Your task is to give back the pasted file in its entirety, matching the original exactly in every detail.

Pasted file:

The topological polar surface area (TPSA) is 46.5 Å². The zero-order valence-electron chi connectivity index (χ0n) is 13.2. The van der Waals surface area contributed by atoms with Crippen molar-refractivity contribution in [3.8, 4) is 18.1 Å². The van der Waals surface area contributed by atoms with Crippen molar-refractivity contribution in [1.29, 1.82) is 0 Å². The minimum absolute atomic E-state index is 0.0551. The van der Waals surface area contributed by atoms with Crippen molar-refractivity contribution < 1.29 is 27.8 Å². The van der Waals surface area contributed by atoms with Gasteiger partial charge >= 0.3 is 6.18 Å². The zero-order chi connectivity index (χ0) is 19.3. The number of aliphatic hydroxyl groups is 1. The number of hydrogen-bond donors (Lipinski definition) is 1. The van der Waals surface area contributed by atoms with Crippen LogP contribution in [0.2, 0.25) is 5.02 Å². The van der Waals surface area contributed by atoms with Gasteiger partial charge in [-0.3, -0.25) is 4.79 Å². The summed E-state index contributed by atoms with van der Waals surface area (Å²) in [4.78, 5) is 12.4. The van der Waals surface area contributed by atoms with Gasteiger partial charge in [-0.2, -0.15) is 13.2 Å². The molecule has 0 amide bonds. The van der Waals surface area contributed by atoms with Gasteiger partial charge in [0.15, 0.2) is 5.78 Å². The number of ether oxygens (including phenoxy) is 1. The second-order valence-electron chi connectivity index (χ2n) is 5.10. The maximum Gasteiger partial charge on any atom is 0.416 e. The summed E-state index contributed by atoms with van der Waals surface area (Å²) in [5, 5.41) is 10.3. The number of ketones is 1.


The topological polar surface area (TPSA) is 46.5 Å². The zero-order valence-electron chi connectivity index (χ0n) is 13.2. The van der Waals surface area contributed by atoms with Crippen molar-refractivity contribution in [3.8, 4) is 18.1 Å². The van der Waals surface area contributed by atoms with Crippen molar-refractivity contribution in [1.29, 1.82) is 0 Å². The minimum absolute atomic E-state index is 0.0551. The van der Waals surface area contributed by atoms with Crippen molar-refractivity contribution < 1.29 is 27.8 Å². The van der Waals surface area contributed by atoms with Gasteiger partial charge >= 0.3 is 6.18 Å². The zero-order chi connectivity index (χ0) is 19.3. The number of aliphatic hydroxyl groups is 1. The number of hydrogen-bond donors (Lipinski definition) is 1. The van der Waals surface area contributed by atoms with Crippen LogP contribution in [0.2, 0.25) is 5.02 Å². The van der Waals surface area contributed by atoms with Gasteiger partial charge in [-0.3, -0.25) is 4.79 Å². The summed E-state index contributed by atoms with van der Waals surface area (Å²) in [4.78, 5) is 12.4. The van der Waals surface area contributed by atoms with Gasteiger partial charge in [-0.2, -0.15) is 13.2 Å². The molecule has 0 amide bonds. The van der Waals surface area contributed by atoms with Gasteiger partial charge in [0.15, 0.2) is 5.78 Å². The number of ether oxygens (including phenoxy) is 1. The second-order valence-electron chi connectivity index (χ2n) is 5.10. The maximum Gasteiger partial charge on any atom is 0.416 e. The summed E-state index contributed by atoms with van der Waals surface area (Å²) in [5, 5.41) is 10.3. The number of ketones is 1.